From Library Journal

Parker, a well known wine expert and an excellent writer, reviews the wines of France, Italy, Germany, Portugal, Spain, California, and Oregon in depth. After a particularly well written beginning chapter that includes lots of helpful facts, he lapses into 600 pages of tasting notes and chatty commentary. For each region, he gives accurate, concise information and a summary of recent vintages. In addition to naming the best growers, he rates them and offers a buying strategy for investors. Parker also includes the retail price and his numerical rating for each wine. Tiny chapters on the "best of the rest" conclude the book. Offering much valuable information, the book has only minor flaws and is an excellent buy. Recommended for libraries with serious wine readers. Carolyn I. Alexander, USACDEC Technical Information Ctr., Fort Ord, Cal.
Copyright 1987 Reed Business Information, Inc. --This text refers to an out of print or unavailable edition of this title.

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Product Details

  • Series: Parker's Wine Buyer's Guide
  • Hardcover: 1704 pages
  • Publisher: Simon & Schuster; 5th edition (December 21, 1999)
  • Language: English
  • ISBN-10: 0684841843
  • ISBN-13: 978-0684841847
  • Product Dimensions: 9.6 x 6.5 x 2.6 inches
  • Shipping Weight: 4.6 pounds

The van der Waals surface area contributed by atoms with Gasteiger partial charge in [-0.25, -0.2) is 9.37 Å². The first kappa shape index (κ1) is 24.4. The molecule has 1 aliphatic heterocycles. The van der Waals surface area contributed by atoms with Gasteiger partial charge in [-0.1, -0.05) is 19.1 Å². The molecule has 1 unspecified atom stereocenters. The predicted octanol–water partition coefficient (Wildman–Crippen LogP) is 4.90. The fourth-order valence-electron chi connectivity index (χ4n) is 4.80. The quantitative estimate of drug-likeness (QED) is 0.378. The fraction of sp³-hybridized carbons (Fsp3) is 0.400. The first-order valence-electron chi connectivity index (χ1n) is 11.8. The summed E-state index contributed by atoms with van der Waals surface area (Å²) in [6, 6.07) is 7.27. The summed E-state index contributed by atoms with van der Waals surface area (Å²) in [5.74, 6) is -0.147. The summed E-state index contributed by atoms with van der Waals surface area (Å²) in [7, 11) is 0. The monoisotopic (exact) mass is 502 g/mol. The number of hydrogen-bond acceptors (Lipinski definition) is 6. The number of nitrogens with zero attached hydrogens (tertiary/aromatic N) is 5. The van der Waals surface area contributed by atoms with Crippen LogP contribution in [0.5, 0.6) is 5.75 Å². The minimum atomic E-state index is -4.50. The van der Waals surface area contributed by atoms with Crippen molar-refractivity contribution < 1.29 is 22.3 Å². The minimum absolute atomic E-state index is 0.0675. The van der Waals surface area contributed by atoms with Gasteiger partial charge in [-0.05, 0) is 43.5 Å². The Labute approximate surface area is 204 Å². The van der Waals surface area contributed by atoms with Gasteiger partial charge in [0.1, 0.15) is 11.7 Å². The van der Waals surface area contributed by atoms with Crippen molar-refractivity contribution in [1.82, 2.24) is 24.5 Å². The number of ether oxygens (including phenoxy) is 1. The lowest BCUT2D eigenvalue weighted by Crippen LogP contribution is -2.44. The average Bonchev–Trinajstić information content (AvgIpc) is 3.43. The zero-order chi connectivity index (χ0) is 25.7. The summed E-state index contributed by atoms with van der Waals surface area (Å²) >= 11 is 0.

• Average Customer Review: 3.6 out of 5 stars  See all reviews (48 customer reviews)
  • Amazon Best Sellers Rank: #6,974,334 in Books (See Top 100 in Books)

Customer Reviews

Top Customer Reviews

Format: Paperback
This sixth edition of Parker's wine-buying guide is the result of Robert Parker and his accomplice, Pierre Rovani, tasting their way through more than 8,000 wines. Parker introduces the book as a "consumer's guide to wine." Although Parker and Rovani both write very well, this book is not an effort at creative writing. My review focuses on the utilitarian aspects of the book -- look to others for analysis of character development, plot devices, etc.
My paperback copy of the book has 1635 numbered pages (not 1696 as the Amazon web blurb indicates). About 40 pages (2.5% of the book) are devoted to introductory material ranging from tasting glasses to notions of terroir. The index takes up another 2.3%. The rest (over 95%) is about the wines; these are covered by geographic region. Each region is briefly introduced (several with maps) with a summary of the kinds of wine produced (and grape varietals employed), recent vintages are characterized, and wine producers of the region are ranked from 5 stars (outstanding) to 2 stars (average).
Breaking the geographic coverage down in terms of page volume, Europe takes up 69.5% of the book, North America 19.8%, and the rest of the world the remaining 5.9%. France alone takes up 53% of the book. Six major wine regions consume over 75% of the pages: Bordeaux, 16%; the Rhone, Provence & Languedoc 16%; Burgundy (& Beaujolais) 14.5%; Italy 12.5%; and California 16.7%. Australia and New Zealand weigh in together at 5.6%. South Africa and South America get 2 and 3 pages, respectively. Previous editions of the book have been criticized for this seemingly "undemocratic" coverage.